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Scanning and simulating unique particle shapes: an experiement

So you’ve identified that your Rocky DEM analysis could benefit from a more accurate particle shape. You say you have access to a sample particle and a 3D scanner? Excellent! So now what on simulating particle shapes?

The office I work in recently received our own 3D laser scanner so I took it upon myself to test it out.

After scouring the landscape around my building, I identified a rock that was “interesting” enough to suit my needs, in the sense that it accomplished all of the following feats:

  • Wasn’t easily represented by the default shapes in Rocky
  • Contained some concave faces.
  • Was flat enough on one side to sit on the scanner bed.
  • Was a size appropriate for the scanner itself.

After I appropriated my interesting rock sample (Figure 1), I acquired a second interesting object from the local grocery store: a shelled pecan half (Figure 2).


Figure 1: Photo of the rock. Figure 2: Photo of the pecan half on a clay mount

I then scanned each object and exported them to .stl files, as required by the Rocky DEM software, using two different output options to control the accuracy: Octree depth and degree of fit.

Octree Depth

The octree depth option basically determines the size of the many (smaller) individual cubes being used to measure the object relative to a single (larger) cube which encompasses the entire object. There is a lot more literature about octree depth and how it is programmed but a good place to start is this example using the Stanford Bunny.

Octree Degree of Fit

This option determines the degree of the polynomial fit of the octree points defined. The settings range from a quadratic to a quintic fit. There were minor variations in the pecan .stl file due to the degree of fit setting. This was due to the amplitude of the surface variation being high relative to the size of the pecan itself (Figure 3).


Figure 3: Close-up image of the pecan’s octree levels

I then experimented with these settings to come up with a resolution matrix showing that the higher the number of vertices and faces an object has, the better the resolution (Figure 4).

Figure 4: Sample object resolution matrix for varying amounts of vertices and faces

The particular scanner I used showed some limitations with very complex shapes, as highlighted by the lack of dips or depressions in even the highest resolution scan of the pecan (Figure 5).

Figure 5: Actual image (left); location of depressions (center); high-resolution scanned object showing no depressions (right)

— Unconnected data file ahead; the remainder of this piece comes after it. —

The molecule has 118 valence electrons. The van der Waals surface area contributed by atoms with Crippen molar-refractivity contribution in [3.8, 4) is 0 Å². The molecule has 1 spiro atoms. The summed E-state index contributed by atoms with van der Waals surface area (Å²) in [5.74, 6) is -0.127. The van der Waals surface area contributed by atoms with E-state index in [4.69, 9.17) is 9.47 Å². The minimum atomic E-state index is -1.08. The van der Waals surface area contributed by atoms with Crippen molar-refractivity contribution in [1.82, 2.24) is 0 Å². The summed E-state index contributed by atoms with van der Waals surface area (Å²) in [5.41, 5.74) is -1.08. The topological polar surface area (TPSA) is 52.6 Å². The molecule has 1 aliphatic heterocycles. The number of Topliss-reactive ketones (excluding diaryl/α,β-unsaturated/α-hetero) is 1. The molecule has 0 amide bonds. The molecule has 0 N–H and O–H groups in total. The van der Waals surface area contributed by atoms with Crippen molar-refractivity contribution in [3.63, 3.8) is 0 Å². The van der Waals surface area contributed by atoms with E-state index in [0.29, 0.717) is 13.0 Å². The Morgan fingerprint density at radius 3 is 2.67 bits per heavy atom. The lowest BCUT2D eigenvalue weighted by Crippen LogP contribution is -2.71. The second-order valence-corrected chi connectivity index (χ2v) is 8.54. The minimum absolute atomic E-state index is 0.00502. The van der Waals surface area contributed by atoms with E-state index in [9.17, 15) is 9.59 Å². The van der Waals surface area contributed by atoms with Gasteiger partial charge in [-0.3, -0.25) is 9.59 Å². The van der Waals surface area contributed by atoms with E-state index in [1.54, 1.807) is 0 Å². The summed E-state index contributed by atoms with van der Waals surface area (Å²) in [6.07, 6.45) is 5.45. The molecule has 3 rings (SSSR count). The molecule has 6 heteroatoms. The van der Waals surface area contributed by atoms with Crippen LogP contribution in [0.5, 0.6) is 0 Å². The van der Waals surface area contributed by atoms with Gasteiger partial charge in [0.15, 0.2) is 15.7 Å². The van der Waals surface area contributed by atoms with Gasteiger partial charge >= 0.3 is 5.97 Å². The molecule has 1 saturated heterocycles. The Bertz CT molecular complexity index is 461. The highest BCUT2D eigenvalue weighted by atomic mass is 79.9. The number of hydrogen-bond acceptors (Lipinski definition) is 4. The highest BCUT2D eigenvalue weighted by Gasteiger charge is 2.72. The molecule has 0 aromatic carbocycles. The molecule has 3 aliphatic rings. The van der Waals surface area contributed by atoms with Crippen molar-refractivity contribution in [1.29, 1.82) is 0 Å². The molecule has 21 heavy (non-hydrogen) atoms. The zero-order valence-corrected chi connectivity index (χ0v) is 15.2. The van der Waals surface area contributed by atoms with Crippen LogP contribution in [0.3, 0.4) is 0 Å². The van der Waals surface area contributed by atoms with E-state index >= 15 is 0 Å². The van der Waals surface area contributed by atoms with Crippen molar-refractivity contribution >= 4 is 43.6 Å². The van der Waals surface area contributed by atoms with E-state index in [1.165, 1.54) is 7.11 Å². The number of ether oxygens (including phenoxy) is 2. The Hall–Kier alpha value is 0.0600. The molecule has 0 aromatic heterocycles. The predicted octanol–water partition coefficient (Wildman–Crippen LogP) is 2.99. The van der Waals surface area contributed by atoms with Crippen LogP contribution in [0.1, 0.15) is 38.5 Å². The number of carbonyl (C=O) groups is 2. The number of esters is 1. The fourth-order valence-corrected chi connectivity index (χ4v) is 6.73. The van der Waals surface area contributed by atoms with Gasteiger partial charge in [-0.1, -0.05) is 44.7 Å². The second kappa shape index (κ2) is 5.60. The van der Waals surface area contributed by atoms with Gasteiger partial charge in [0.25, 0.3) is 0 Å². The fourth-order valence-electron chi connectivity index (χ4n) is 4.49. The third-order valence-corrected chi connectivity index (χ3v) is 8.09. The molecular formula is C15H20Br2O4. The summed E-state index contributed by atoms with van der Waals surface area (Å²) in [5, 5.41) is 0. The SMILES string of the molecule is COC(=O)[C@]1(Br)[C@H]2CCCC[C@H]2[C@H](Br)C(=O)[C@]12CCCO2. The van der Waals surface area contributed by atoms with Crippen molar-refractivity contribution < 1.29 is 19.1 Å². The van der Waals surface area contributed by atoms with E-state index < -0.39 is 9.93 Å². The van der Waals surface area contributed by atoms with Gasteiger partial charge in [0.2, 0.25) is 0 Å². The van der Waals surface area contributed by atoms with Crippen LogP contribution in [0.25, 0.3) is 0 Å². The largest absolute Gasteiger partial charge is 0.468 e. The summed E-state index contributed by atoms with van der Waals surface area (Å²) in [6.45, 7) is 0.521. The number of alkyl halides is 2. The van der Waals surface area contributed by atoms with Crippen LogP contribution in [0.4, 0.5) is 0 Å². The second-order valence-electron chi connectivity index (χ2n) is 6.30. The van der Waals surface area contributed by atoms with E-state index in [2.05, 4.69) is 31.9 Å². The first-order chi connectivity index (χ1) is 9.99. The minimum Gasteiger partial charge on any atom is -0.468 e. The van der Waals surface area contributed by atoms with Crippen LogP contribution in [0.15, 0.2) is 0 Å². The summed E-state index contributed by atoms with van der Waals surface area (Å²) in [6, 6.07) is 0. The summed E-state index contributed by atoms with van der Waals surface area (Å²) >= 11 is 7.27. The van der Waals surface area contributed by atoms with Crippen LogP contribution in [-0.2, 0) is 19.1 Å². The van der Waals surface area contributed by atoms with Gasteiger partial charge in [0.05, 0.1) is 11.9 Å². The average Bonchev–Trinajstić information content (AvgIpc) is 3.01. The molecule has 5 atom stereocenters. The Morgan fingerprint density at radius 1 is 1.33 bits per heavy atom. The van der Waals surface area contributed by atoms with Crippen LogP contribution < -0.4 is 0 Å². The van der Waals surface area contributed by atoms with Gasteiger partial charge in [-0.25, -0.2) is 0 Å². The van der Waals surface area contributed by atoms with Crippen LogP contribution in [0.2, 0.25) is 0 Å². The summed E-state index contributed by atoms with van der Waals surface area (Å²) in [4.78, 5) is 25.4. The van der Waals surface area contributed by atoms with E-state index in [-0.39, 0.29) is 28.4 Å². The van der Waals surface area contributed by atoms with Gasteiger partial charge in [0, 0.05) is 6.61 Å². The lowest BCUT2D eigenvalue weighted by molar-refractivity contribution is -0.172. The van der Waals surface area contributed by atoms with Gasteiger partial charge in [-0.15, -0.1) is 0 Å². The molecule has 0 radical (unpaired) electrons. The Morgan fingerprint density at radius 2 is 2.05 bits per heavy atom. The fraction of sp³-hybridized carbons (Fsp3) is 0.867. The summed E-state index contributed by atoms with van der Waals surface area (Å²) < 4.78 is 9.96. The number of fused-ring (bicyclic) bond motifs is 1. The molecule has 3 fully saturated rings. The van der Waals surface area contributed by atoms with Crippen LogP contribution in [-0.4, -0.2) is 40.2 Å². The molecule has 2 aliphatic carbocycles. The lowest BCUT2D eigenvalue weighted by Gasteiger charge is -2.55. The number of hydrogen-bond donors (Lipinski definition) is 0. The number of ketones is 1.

Additional degrees of freedom would be required in the scanning mechanism to accurately capture the intricacies of a surface feature that has a large depth relative to the size of the object scanned. As you can see from the photo of the scanner device I used (Figure 6), this particular model allows the object to be rotated and the capturing device to be moved up and down. This provides for great capturing of relatively round objects, but if they are too convex some limitations may be observed, or additional creativity may be required to capture a realistic image.

Figure 6: The particle scanner used in this experiment

The advantage of having accurate shapes like those I scanned here is that the particles will behave more realistically and simulating particle shapes.

That is to say, the physical shape will resist rolling or will roll naturally as opposed to using a spherical representation and then conducting an experiment to determine the rolling resistance. In addition, the contact forces between both the boundary and the other particles in the simulation will be more accurate due to more realistic contact surfaces, so there is no need to artificially modify the friction factor of a sphere to match experimental results.

The disadvantage of using scanned shapes like these is that higher resolution particles with greater numbers of vertices and faces will necessarily take more time and effort to generate, so a balance must be reached between accuracy and processing time. In general, it is good practice to aim for as few triangles in your design as possible that still results in a uniform mesh with good shape representation.

Below is an example of a pile I made in Rocky using the pecan-shaped particles I scanned in (Figure 7). What are some examples you have identified for using more accurate particle shapes in your industrial applications?

Figure 7: Pecan pile simulated in Rocky DEM

Brent Nelson

Brent is Application Engineer and has over 5 years of experience working with various simulation softwares for different industry sectors. He earned his Bachelor’s degree in Mechanical Engineering from Rose-Hulman Institute of Technology and his Master’s degree in Mechanical Engineering from Texas A&M University.


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